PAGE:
Mustang Deluxe Dash – Final
Heck of a lot of work, but I’m overall pretty pleased with the end result! Still have a little work to do, but nothing major.
I left off previously before finishing up the speedo and tachometer holes. These were the ones I was most afraid of. I knew I needed a different tool, so went by Lowes and picked up a Dremel extension.
This thing was a lifesaver and made it easier to get down into the recesses around the large gauges. I wish I’d bought it for the earlier work as it seems to have some sort of gear reduction (or maybe just extra friction) that slows the tool speed even further.
Several hours of grinding later and it was almost done. Had one slip of the tool that unfortunately marred a VERY visible section of the gauge! Some curse words might have been said because this was about 7hrs of total work in at this point…
Luckily, once everything is installed, it’s not very noticeable. I’m still going to go back and try to fill it in a bit later…
Before installing the gauges, the colored filters for the high beams, turn signals, and brake warning light had to be moved over. A quick slice with a razor blade removed them from the old cluster. I attached them with the same method JME did – melted them on with a solder gun. This worked perfectly and didn’t present any sort of hazing issues that might arise from using a glue.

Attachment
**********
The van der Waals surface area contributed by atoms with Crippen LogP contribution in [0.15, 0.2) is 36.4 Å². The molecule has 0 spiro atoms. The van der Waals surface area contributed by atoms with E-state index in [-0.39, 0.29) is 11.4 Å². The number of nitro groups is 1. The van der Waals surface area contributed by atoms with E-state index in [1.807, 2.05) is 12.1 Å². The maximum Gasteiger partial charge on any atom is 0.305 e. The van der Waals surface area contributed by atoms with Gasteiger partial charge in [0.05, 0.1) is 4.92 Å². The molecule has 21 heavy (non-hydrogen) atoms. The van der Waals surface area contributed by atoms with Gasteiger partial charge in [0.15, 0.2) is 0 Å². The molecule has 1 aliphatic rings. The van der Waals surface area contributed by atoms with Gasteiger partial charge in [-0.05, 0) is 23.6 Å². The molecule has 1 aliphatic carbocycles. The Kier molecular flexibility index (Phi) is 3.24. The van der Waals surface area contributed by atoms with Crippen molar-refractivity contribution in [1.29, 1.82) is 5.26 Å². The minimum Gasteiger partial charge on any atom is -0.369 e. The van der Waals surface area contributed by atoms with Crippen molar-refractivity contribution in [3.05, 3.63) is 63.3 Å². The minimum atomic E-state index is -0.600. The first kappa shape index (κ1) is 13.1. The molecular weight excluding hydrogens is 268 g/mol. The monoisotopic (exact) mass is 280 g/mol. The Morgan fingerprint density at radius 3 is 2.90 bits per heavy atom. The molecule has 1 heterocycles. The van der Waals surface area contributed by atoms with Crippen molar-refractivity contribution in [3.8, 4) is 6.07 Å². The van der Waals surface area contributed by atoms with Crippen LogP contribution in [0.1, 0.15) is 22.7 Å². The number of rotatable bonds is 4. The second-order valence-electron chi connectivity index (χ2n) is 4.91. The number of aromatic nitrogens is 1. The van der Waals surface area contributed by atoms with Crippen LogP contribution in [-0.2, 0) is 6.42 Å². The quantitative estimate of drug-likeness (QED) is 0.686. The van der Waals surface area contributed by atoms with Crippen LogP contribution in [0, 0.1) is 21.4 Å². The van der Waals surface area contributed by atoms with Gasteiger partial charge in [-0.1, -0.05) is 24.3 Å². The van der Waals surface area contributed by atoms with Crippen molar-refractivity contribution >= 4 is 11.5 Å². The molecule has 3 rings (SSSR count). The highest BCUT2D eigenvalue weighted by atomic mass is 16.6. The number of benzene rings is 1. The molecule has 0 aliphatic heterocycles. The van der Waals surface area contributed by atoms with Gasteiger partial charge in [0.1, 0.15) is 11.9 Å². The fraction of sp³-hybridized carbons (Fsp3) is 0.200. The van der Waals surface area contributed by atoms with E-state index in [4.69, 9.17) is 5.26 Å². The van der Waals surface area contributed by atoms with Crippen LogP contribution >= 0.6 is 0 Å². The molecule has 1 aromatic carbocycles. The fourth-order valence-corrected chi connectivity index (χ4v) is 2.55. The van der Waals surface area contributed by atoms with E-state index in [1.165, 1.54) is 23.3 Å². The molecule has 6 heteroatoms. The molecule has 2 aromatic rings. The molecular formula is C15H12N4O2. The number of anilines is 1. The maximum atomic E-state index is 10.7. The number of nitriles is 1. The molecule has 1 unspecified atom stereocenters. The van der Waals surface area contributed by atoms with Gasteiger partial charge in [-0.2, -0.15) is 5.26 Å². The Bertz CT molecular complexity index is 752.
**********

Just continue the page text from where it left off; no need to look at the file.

Moved ahead and bolted down the cluster, looks pretty good in my opinion!
I reinstalled into the dash and moved onto putting the others bits into place. The heater controls, passenger side AC vent, and center vent all came with small aluminum inserts that I had to bond onto the factory parts. A long time back we had painted the factory aluminum inserts black to try to match the camera case dash. After trying various methods to remove the factory pieces and the paint I gave up and decided we would bond on top. This worked out fine since the gauge cluster and dash panel both utilized the thicker aluminum and it would have looked a little funny to have somewhat recessed inserts in the other places.
After drying, it came out pretty good, though I’m not entirely pleased that the piece of aluminum wasn’t cut long enough or very straight… Hopefully most people won’t notice!
Overall I’m pleased. It was probably a cumulative 10-11hrs of work considering disassembly and reassembly. It’s not a task for the faint of heart or those with unsteady hands, but it might be preferable to dropping a huge chunk of change on a JME cluster!